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Old 06-30-2018, 12:58 PM
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Default NYC: Parents pull kids from posh school over racial segregation claims

https://nypost.com/2018/06/30/posh-s...s-parents-ire/

Posh school’s plan to segregate students by race draws parents’ ire
By Dana Schuster
June 30, 2018 | 3:23pm | Updated


The Little Red School House at 272 Avenue of the Americas in Greenwich Village. Helayne Seidman


Parents are irate over a plan to segregate students by race at the celebrity-friendly Little Red School House in the West Village.

In the last month, parents at the $45,485-per-year private school — which counts whiney kike David Schwimmer, Christy Turlington Burns and Sofia Coppola’s offspring among its pupils — became aware that Director Philip Kassen would place minority middle-school students in the same homerooms come fall.

They also learned that the race-based placement policy had already been in effect for the 2017-18 school year for 7th and 8th graders, and would likely be expanded to the 6th grade in September.

Each grade, which has approximately 40 students, has two homerooms. Students remain with their homeroom groups for 30 percent of the school day.

Parents revolted at the revelation.

“My daughter who is 11 was like, ‘Wow, this is crazy. They are talking about separating by color,’” one father, who asked to remain anonymous, told The Post.

“And I was thinking how antiquated is this? This is backwards. It’s almost like segregation now.”

After a Post inquiry, Kassen sent a message to parents Wednesday detailing last year’s race-placement “initiative” — which multiple sources said they had never been informed of.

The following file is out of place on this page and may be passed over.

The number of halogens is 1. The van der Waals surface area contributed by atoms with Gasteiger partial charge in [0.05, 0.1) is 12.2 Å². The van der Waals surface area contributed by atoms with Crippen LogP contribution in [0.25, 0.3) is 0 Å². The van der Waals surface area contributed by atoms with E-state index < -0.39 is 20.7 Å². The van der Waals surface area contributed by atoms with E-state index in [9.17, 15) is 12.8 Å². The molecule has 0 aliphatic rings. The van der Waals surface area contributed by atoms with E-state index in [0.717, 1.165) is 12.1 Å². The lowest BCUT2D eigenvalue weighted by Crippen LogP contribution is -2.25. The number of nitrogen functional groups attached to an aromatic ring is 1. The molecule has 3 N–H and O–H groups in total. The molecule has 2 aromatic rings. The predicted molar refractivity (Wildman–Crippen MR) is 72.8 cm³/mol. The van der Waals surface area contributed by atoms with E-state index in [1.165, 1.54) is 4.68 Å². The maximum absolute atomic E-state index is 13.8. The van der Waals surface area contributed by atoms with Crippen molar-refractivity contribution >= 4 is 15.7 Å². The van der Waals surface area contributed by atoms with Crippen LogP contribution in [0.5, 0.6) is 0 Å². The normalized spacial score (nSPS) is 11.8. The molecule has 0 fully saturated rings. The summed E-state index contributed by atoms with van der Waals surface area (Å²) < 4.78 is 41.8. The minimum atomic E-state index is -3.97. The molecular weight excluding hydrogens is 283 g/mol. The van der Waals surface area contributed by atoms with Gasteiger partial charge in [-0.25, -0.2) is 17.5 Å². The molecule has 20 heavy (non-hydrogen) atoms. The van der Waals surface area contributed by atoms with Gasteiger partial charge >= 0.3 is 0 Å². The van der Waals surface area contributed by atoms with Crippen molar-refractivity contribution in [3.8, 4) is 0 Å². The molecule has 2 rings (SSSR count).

But parents said the school has always let race play a heavy hand in class placement. One mother said for three years all but one of the 10 non-white students in her child’s grade were assigned to the same class in lower school.

Another father, whose daughter recently graduated from the middle school, said classes have been segregated for as long as she was enrolled there and was conspicuously in effect during the 2016-17 year.

“They weren’t very transparent about it,” said the grad’s father, whose daughter was in what he referred to as the “minority class.”

‘These kids have been friends since kindergarten and nursery school. They don’t see color so why are you doing this?’

“It was my daughter who immediately noticed that all the kids of color were in one class. If you’re going to have that policy, you need to be upfront,” he said.

The grad’s father said the divisions were obvious as far back as kindergarten.

“We realized she was placed with all the minority students, but none of her friends. It was peculiar that they didn’t spread everyone out.”

In 2016, when he mentioned his concerns to fellow parents, they refused to believe that the school would section off kids according to race.

“They said, ‘That’s not true.’ That’s how quiet it was.”

Once the policy — which Kassen claimed was only in effect last year and limited to 7th and 8th grades — became common knowledge in early June, enraged parents went on the offensive.